The actual structure of a written document is often helpful in construing its contents. The present contract is divided into two main parts: the General Conditions, and the Supplemental Conditions. The mandatory arbitration clause is contained in § 30.1 of the General Conditions [hereinafter cited as General § 30.1]. It provides:
30.1 All claims, disputes and other matters in question arising out of, or relating to, the CONTRACT DOCUMENTS or the breach thereof ... shall be decided by arbitration .... This agreement to arbitrate shall be specifically enforceable under the prevailing arbitration law. The award rendered by the arbitrators shall be final, and judgment may be entered upon it in any court having jurisdiction thereof.
The voluntary arbitration clause is contained in § 7 of the Supplemental Conditions [hereinafter cited as Supplemental § 7]. It provides:
Except as otherwise provided in this contract, all claims, counterclaims, disputes and other matters in question between the Owner and the Contractor arising out of or relating to this agreement or breach thereof will be decided by arbitration if the parties hereto mutually agree, or in a court of competent jurisdiction within the State in which the Owner is located.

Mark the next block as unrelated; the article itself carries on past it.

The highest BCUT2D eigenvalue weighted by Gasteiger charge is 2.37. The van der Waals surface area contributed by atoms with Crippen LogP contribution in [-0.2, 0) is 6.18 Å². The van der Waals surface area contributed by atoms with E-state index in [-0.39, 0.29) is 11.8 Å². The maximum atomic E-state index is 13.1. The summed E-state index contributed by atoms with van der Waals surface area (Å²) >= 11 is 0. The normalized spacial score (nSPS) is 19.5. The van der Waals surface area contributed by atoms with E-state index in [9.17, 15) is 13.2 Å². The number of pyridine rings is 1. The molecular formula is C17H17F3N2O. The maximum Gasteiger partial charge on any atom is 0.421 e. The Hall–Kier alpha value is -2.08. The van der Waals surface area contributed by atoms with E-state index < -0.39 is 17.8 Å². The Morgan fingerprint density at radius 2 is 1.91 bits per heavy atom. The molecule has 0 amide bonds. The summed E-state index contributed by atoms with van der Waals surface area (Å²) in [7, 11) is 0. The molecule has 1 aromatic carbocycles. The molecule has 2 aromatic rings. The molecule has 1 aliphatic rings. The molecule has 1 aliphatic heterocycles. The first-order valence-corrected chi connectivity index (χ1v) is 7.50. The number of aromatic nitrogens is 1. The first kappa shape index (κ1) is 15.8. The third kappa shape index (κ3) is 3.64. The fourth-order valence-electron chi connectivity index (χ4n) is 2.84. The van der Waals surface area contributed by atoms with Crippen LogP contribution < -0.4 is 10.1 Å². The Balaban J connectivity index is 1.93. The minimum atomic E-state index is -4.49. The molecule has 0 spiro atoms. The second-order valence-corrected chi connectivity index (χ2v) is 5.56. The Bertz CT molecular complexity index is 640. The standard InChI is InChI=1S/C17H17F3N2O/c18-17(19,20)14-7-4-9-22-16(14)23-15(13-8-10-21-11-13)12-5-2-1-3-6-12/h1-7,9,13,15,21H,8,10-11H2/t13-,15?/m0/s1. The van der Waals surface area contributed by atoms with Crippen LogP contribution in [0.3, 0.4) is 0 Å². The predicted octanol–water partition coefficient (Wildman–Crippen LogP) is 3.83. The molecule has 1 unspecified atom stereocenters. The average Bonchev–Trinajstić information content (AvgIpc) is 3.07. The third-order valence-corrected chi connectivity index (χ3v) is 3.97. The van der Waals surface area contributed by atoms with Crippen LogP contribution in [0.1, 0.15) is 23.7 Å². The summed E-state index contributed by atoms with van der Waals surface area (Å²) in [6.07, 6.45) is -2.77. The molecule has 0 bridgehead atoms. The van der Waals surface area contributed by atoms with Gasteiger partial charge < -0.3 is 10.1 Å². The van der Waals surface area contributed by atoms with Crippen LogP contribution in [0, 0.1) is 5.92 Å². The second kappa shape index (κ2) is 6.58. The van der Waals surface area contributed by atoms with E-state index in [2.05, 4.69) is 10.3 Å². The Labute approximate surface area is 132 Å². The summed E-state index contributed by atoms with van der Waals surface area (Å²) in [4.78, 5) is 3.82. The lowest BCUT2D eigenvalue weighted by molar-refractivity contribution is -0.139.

Also of importance is § 1 of the Supplemental Conditions, which states that the provisions contained in the Supplemental Conditions "shall supersede any conflicting provisions of this contract."
The City advances four main arguments relating to the construction of the contract. The City's first argument is that the mandatory arbitration clause and the voluntary arbitration clause are "conflicting" and, therefore, under Supplemental § 1 the voluntary arbitration clause controls because it is contained in the Supplemental Conditions. As a corollary to this argument, the City asserts that the voluntary arbitration clause is more specific than the mandatory arbitration clause and under Iowa law the more specific clause will control a general clause.